I recently reread a fascinating little book, which I had originally read 15 years ago, called Acres of Diamonds. It is a written copy of a speech given by Dr. Russell H. Conwell in approximately 1910. Reading this insightful book really helped me recently.

Dr. Conwell works diligently throughout his speech to explain that there are an unlimited number of opportunities sitting right in front of each of us, just waiting to be noticed and implemented. All one needs to do is look at what is needed and do something about filling the need.

He talks about MANY people who started simply filling a simple need, such as the poor man out of work in Hingham, MA who whittled children’s toys out of his firewood and eventually is rumored to have become the richest man in Massachusetts selling his amazing toys. Or a woman in New Britain, CT who invented the snapping button because her regular button had gotten stuck in the hole one time.

He tells a funny story about a man from PA who wanted so badly to work for his cousin in the oil business (and get rich) that he studied hard, sold his farm for $833.00, and moved to Canada to work in the oil business. Amazingly, the man who bought his farm found that the previous owner had put a plank across a brook of scum to cross. It turns out that the scum was actually oil and the farm produced over $1 billion over its lifetime!!

He also does a great job of explaining how making money is a good thing and is in no way something to be ashamed of or bashful about.

What’s this go to do with the Internet?!? Well, just before I read this book, I had been thinking recently that it seems the Internet opportunity of the past had dried up. It felt to me that every great idea had already been taken and fully exploited, and that any worthwhile venture would take an enormous amount of money to accomplish because the Internet standards and expectations had been raised so high.

However, after reading this little book, it became clear to me that at ANY TIME IN LIFE, especially RIGHT NOW, there are opportunities sitting RIGHT IN FRONT OF US just waiting for us to pick them up and take advantage of them. Often these opportunities are hidden because they’re SO close that we don’t even see them.

So, this book really changed my outlook and shifted my paradigm such that I’m starting to see new and interesting things already right in front of me. Like most successes, these things I’m seeing are not at first earth-shattering or monumental, but little things I can do (and am doing) to fill a need or make something better in what I already do.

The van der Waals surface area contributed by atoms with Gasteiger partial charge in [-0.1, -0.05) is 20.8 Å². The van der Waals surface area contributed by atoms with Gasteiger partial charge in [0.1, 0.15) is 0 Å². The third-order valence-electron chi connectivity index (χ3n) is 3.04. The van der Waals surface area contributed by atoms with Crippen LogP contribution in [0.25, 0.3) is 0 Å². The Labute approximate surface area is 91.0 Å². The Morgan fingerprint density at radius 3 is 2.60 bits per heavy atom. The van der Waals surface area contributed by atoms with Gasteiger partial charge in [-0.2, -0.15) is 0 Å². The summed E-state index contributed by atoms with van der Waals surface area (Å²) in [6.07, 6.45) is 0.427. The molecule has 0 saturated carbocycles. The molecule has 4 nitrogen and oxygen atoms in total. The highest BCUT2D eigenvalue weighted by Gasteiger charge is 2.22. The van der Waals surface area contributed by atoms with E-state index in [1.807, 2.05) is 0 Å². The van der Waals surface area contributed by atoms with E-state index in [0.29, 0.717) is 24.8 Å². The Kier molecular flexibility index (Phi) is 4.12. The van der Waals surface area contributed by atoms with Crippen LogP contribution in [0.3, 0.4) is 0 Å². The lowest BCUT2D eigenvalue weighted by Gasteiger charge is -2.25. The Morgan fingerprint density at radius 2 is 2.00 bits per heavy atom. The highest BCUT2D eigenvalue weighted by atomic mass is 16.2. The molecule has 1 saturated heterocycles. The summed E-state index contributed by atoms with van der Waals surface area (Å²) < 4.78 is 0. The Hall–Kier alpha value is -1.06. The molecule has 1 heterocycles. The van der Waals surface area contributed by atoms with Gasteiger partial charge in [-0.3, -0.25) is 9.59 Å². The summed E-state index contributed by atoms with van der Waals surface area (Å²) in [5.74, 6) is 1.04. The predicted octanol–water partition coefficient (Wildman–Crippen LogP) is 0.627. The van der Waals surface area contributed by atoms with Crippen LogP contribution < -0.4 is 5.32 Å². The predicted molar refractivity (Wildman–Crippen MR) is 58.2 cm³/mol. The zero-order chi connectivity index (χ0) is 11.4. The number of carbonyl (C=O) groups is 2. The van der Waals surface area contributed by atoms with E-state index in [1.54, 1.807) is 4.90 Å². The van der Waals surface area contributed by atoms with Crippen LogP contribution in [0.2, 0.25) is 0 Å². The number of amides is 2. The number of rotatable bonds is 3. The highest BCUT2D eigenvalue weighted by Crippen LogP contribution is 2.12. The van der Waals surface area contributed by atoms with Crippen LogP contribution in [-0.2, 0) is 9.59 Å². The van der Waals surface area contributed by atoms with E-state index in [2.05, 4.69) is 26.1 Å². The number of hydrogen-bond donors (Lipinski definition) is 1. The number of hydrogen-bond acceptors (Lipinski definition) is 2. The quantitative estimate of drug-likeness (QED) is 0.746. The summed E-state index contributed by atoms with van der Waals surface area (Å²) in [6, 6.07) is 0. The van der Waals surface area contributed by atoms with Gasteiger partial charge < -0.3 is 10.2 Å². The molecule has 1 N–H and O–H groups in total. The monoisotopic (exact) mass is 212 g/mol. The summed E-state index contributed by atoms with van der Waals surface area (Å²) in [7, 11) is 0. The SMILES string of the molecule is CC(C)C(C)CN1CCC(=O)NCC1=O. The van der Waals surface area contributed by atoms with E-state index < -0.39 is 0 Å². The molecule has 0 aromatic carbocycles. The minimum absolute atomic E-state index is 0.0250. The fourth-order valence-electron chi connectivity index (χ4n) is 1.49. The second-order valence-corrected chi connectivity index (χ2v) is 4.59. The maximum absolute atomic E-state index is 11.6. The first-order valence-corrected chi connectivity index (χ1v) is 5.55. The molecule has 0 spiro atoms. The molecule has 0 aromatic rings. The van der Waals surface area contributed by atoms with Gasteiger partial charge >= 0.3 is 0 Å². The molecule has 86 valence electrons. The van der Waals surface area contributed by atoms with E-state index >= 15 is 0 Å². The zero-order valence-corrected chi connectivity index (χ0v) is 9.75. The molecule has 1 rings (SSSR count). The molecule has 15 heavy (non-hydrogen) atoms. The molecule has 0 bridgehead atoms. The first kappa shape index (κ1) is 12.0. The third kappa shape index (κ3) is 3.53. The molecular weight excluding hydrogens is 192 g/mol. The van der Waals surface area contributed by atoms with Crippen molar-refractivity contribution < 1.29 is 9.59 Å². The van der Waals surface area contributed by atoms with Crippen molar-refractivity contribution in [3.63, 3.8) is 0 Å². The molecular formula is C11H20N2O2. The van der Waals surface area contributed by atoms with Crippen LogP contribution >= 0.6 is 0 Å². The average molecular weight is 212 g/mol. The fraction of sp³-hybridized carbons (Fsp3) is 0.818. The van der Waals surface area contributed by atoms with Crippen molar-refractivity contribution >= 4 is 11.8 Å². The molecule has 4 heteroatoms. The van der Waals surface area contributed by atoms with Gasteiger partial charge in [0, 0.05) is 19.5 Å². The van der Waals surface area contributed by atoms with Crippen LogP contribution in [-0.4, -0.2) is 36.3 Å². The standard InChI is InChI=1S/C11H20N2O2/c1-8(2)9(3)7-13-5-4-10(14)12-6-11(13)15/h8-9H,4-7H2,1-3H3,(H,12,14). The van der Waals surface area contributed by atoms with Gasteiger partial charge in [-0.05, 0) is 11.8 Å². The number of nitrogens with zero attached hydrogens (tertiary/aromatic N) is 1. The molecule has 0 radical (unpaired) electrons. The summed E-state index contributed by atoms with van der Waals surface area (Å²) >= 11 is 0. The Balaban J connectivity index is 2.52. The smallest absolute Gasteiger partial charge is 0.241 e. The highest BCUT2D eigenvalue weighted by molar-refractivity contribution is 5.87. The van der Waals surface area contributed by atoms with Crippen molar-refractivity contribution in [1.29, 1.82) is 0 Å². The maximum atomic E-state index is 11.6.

Amazingly, in the past 2 weeks, I’m already noticing improved results beginning to appear in an exponential way – small at first, but almost growing as if they have a life of their own.

I’m really interested in your ideas regarding the INTERNET Acres of Diamonds sitting right in front of us. Please read this little story and let me know if it changes your insight, as it did mine. I’d enjoy reading your comments.

Internet safety for children

This is one of my old blog posts from 2006 (before Facebook), which still has a lot of good, useful points for all parents to know regarding the safety of their children on the Internet:



Internet Safety
Ken Reiss

Part I: The Problem

Why isn’t the Internet Safe?
– Access
– Anonymity
– Allure
– Assumptions
– Avoidance

1 out of 5 kids have been solicited sexually online. 1 out of 17 kids have been harassed, threatened, or bullied online. One third of kids have been contacted by a stranger and half of these were considered inappropriate. Most kids will not report inappropriate Internet contact to their parents because they are afraid of losing Internet privileges. 9 out of 10 parents will never know that any inappropriate contact has occurred.

Problem #1: Access

– Access to the Internet is easy
– Prevalent: The Internet today is as much a part of every-day life for children as food, shelter, and clothing
– Kids are nonchalant about using the Internet – it has been around as long as they can remember!
– Children can very easily be exposed to inappropriate written content/images, bad behavior, unsuitable friends, and Internet predators online

There is a paradigm gap between today’s children and their parents perception of the Internet. 70 MILLION children go ONLINE EVERY DAY! 1 out of 4 are solicited in some way!!

Problem #2: Anonymity

– Children think their actions on the Internet are safe
– Predators know that kids often are not monitored and trusting
– People think that what they do on the Internet isn’t real
– Some Internet culture actually encourages deception and alter-egos

Problem #3: Allure

– The Internet is exciting to kids
– Peer pressure
– Kids want to join and be part of a group